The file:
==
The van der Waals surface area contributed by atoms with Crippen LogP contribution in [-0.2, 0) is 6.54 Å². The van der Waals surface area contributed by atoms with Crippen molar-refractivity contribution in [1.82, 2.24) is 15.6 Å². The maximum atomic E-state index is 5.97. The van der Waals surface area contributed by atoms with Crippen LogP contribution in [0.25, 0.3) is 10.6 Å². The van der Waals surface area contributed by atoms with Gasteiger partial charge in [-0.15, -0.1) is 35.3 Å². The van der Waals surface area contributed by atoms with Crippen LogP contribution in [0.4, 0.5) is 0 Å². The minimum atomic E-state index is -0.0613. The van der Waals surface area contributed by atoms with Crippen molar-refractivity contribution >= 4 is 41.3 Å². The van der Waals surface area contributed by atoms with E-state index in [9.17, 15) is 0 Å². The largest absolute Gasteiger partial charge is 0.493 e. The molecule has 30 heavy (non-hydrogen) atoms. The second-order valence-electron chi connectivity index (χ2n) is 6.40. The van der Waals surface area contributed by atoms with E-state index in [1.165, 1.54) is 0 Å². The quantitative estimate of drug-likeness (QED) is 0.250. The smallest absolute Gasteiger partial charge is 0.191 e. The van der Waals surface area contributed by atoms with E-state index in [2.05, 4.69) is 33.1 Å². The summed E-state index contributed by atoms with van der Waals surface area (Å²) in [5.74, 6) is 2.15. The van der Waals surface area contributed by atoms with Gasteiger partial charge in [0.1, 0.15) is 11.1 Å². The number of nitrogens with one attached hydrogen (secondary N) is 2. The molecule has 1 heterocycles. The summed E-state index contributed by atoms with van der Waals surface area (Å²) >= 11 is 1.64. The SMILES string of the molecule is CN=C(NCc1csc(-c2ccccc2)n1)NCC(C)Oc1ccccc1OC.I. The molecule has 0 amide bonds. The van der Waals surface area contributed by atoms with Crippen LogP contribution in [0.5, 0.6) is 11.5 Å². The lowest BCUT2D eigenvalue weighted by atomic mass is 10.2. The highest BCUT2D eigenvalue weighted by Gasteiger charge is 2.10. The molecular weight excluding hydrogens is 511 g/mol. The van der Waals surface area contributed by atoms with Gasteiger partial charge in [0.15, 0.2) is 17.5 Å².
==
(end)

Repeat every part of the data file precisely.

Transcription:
The van der Waals surface area contributed by atoms with Crippen LogP contribution in [-0.2, 0) is 6.54 Å². The van der Waals surface area contributed by atoms with Crippen molar-refractivity contribution in [1.82, 2.24) is 15.6 Å². The maximum atomic E-state index is 5.97. The van der Waals surface area contributed by atoms with Crippen LogP contribution in [0.25, 0.3) is 10.6 Å². The van der Waals surface area contributed by atoms with Gasteiger partial charge in [-0.15, -0.1) is 35.3 Å². The van der Waals surface area contributed by atoms with Crippen LogP contribution in [0.4, 0.5) is 0 Å². The minimum atomic E-state index is -0.0613. The van der Waals surface area contributed by atoms with Crippen molar-refractivity contribution >= 4 is 41.3 Å². The van der Waals surface area contributed by atoms with E-state index in [9.17, 15) is 0 Å². The largest absolute Gasteiger partial charge is 0.493 e. The molecule has 30 heavy (non-hydrogen) atoms. The second-order valence-electron chi connectivity index (χ2n) is 6.40. The van der Waals surface area contributed by atoms with E-state index in [1.165, 1.54) is 0 Å². The quantitative estimate of drug-likeness (QED) is 0.250. The smallest absolute Gasteiger partial charge is 0.191 e. The van der Waals surface area contributed by atoms with E-state index in [2.05, 4.69) is 33.1 Å². The summed E-state index contributed by atoms with van der Waals surface area (Å²) in [5.74, 6) is 2.15. The van der Waals surface area contributed by atoms with Gasteiger partial charge in [0.1, 0.15) is 11.1 Å². The number of nitrogens with one attached hydrogen (secondary N) is 2. The molecule has 1 heterocycles. The summed E-state index contributed by atoms with van der Waals surface area (Å²) >= 11 is 1.64. The SMILES string of the molecule is CN=C(NCc1csc(-c2ccccc2)n1)NCC(C)Oc1ccccc1OC.I. The molecule has 0 amide bonds. The van der Waals surface area contributed by atoms with Crippen LogP contribution in [0.5, 0.6) is 11.5 Å². The lowest BCUT2D eigenvalue weighted by atomic mass is 10.2. The highest BCUT2D eigenvalue weighted by Gasteiger charge is 2.10. The molecular weight excluding hydrogens is 511 g/mol. The van der Waals surface area contributed by atoms with Gasteiger partial charge in [0.15, 0.2) is 17.5 Å².